• Florence Lam August 14, 2017 at 9:48 am - Reply

      Did it trace very fast? We usu add more water like 3 times o slow down the rrace. Why did u have to cut diwn the water?

  6. Riad March 13, 2017 at 10:52 pm - Reply

    Hello for all, I am a master soapmaker of Aleppo Soap.
    i would like to precise that Aleppo soap not only a recipe. It is ancestral know-how transmitted from one generation to another.
    We can not call the soap you made with your recipe “Aleppo soap”.

    Aleppo soap is cooked in hot water for 2 days, then spread on the ground and after cutting and stamping, rests in the open air for 9 months (drying period).

    • Jill Gatwood March 21, 2017 at 3:16 pm - Reply

      Riad,
      I’m honored to meet you. I first learned about the city of Aleppo many years ago from a documentary film I saw about the ancient tradition of soap making there. It is tragic to hear about the war and destruction happening in your city. Where are you now and are you still making soap? I had heard that one master soapmaker from Aleppo is now making soap in France.

      You are right, this is not the traditional method for making your soap, which is very labor intensive, ancient art. I am not that experienced, so I will try this cold process method – using olive oil and the laurel berry oil – and will be sure to let people know that, while it contains some traditional ingredients, it is a simple representation, made to honor the “real thing” from Syria. I will offer this soap for sale and all proceeds will go to the Syrian American Medical Society, to aid Syrian war refuges https://www.sams-usa.net/. I will be sure to educate my customers about the history, tradition and different method used to make real Aleppo soap.
      Jill

    • Dawn March 28, 2017 at 6:50 pm - Reply

      Hello Riad,

      I have watched a video of soapmakers in Aleppo many times on YouTube. Can you tell us, with the current political situation in Aleppo, are any soapmakers left there in the city?

      Thank you.

  7. Kay March 13, 2017 at 10:09 am - Reply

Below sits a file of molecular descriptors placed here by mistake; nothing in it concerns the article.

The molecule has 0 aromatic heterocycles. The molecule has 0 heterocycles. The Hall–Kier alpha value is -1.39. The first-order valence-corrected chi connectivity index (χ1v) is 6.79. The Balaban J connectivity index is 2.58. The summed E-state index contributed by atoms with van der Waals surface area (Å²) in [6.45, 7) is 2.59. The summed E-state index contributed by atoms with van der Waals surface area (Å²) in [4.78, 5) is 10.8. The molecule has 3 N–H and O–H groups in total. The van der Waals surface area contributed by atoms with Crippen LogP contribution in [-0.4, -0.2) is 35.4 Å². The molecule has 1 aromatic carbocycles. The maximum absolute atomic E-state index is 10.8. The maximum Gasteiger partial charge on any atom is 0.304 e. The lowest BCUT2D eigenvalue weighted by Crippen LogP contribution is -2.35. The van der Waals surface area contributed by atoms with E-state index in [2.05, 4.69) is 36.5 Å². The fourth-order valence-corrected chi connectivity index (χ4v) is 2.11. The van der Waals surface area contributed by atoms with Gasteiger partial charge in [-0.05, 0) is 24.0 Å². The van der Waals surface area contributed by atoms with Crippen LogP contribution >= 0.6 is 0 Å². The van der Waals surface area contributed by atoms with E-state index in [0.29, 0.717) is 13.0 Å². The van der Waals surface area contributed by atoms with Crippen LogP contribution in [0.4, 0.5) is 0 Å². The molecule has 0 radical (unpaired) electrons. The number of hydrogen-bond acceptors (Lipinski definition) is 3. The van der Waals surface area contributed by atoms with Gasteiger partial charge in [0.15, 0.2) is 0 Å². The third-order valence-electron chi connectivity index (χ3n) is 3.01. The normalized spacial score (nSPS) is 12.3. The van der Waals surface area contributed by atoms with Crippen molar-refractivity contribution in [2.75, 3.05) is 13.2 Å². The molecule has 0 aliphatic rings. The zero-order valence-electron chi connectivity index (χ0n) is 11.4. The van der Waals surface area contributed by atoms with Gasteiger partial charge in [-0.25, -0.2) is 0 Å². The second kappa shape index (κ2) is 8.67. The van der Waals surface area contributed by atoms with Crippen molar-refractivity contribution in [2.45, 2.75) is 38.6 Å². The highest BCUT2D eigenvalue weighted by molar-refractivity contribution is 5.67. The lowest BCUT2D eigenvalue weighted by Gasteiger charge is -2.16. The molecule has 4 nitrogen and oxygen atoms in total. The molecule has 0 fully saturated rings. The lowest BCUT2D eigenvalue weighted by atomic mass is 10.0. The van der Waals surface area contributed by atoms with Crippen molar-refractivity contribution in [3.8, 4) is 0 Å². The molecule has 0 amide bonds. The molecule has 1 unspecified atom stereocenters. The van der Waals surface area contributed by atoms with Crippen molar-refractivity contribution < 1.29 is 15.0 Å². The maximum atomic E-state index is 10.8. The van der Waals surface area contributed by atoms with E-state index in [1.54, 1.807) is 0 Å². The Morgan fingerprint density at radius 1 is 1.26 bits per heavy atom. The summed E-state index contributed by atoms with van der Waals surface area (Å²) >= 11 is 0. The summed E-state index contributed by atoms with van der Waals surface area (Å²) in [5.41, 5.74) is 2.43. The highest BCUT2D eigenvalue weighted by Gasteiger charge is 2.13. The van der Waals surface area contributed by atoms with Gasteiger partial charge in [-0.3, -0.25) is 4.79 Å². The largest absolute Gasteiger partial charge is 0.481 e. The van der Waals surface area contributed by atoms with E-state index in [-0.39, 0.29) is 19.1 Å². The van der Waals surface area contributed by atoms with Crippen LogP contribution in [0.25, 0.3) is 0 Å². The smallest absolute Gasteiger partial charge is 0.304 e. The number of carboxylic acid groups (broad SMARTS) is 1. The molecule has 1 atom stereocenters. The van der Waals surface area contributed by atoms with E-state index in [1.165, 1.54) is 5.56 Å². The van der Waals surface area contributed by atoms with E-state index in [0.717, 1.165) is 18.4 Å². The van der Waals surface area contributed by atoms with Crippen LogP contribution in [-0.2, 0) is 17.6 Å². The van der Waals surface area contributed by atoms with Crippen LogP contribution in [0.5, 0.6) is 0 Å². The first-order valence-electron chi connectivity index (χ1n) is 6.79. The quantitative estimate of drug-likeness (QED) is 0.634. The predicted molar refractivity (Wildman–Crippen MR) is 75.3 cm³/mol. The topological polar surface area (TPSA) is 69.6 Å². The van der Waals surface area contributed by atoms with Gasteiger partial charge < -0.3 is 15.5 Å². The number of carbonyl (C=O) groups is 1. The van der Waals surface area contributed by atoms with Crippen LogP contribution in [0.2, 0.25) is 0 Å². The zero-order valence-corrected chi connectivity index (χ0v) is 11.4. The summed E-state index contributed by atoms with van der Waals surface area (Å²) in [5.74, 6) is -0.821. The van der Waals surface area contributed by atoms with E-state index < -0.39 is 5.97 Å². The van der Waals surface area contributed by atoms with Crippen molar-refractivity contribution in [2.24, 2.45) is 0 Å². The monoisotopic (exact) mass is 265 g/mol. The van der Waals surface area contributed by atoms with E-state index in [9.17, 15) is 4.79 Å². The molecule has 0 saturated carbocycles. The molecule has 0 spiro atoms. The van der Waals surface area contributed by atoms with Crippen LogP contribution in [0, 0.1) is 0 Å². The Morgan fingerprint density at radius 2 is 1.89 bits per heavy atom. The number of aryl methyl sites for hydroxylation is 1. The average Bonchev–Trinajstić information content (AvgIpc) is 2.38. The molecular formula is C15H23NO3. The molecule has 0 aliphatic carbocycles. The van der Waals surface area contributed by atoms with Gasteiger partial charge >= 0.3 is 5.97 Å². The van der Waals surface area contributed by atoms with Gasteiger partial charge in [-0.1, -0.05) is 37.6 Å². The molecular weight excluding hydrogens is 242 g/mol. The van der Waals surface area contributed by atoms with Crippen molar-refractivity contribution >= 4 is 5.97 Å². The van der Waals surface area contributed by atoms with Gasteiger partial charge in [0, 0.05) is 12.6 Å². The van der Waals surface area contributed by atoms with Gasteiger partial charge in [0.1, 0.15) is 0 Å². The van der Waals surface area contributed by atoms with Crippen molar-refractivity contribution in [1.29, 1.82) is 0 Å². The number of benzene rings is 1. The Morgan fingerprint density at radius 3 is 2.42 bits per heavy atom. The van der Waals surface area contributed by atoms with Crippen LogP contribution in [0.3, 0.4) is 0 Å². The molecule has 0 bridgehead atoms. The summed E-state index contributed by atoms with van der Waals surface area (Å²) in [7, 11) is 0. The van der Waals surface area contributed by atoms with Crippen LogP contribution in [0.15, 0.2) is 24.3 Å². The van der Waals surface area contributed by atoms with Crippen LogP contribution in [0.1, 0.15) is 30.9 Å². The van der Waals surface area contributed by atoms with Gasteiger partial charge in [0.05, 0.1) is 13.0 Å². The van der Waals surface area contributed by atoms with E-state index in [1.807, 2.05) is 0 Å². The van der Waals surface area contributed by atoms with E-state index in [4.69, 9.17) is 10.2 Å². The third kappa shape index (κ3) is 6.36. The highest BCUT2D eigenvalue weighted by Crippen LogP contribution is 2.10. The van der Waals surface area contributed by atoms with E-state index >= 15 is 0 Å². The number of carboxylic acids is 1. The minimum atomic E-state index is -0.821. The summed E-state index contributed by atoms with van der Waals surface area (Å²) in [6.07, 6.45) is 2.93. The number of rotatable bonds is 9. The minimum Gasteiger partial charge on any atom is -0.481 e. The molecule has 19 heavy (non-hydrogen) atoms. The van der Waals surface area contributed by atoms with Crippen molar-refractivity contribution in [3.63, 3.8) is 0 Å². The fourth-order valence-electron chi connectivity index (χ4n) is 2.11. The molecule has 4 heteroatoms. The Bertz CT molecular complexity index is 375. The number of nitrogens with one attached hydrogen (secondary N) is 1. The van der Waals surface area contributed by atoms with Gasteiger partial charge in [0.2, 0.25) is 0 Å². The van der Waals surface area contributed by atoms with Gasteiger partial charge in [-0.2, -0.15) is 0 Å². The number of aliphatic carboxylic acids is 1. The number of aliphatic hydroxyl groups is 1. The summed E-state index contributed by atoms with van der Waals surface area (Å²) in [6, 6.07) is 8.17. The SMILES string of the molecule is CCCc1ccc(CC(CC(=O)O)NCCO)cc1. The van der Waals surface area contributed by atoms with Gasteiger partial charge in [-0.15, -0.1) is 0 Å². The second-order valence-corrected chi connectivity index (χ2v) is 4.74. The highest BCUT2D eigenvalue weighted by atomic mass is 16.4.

Can I double this recipe? Including the lye and water? Thanks.

  8. Nancy Croumlich March 12, 2017 at 6:33 pm - Reply

    Tried this tonight, doubled the batch in a slab mold. Not used to this much water discount, but made sense, traced nicely. I would describe the scent as a deep, somewhat smokey forest! Already made a resin stamp with a hand carved laurel design and soap name. Now the waiting game!!!! Thank you.

  9. Kay March 12, 2017 at 6:11 pm - Reply

    If I want to double this recipe, can I double everything, including lye and water? Thanks so much.
    Looking forward to making this recipe!!!!

  10. Marley March 10, 2017 at 5:02 pm - Reply

    Did you insulate your soap? Did your soap gel?

  11. Angelika March 7, 2017 at 11:00 pm - Reply

    I would like to try this! Can I use an essential oil with this recipe, If so what would you recommend?

  12. Maggie March 7, 2017 at 9:20 am - Reply

    Never heard of laurel oil. Very interesting new recipe. Thanks for the post.

  13. Marilyn March 7, 2017 at 5:35 am - Reply

    Amanda you said above you unmolded in 24 hours. I guess I would have thought it would have been very soft? Thanks so much for sharing! Looks a beautiful soap.

  14. odette March 7, 2017 at 3:01 am - Reply

    Love the colour

  15. natasa March 7, 2017 at 12:04 am - Reply

    Hello!

    I just want to ask you, when I checked your Allepo recepie in Soap calculator, I saw that the quality of this soap is very low?(Hardnes range from 29-54, in this recepie only 22….ect?

    Best regards Natasa

  16. Elsa March 6, 2017 at 9:48 pm - Reply

    How long did you stick blended it? Did they thickened up fast? Some said that they hand mixed it for 15mins and reached thick trace.

  17. andrea March 6, 2017 at 2:04 pm - Reply

    thanks! I recently “discovered” some “Aleppo soap” that I had hidden from myself. It gets lighter and mellows out a lot. I love it. The city of Aleppo falling to ISIS inspired my soaping journey….

  18. Kay March 6, 2017 at 11:15 am - Reply

    Did you heat up your oils?

    • Amanda Gail March 6, 2017 at 4:02 pm - Reply

      No I didn’t. I just used them room temp. I did have my lye hotter than normal at 130 degrees F.

  19. Paige Dains March 6, 2017 at 11:02 am - Reply

    What’s it smell like? I’ve never heard of it but sounds awesome.

    • Amanda Gail March 6, 2017 at 4:03 pm - Reply

      It smells like pine, but very faint. I might have given you a bar in that soap I gave you! If not, I’m sure we have more somewhere. It does need to cure for a bit. 🙂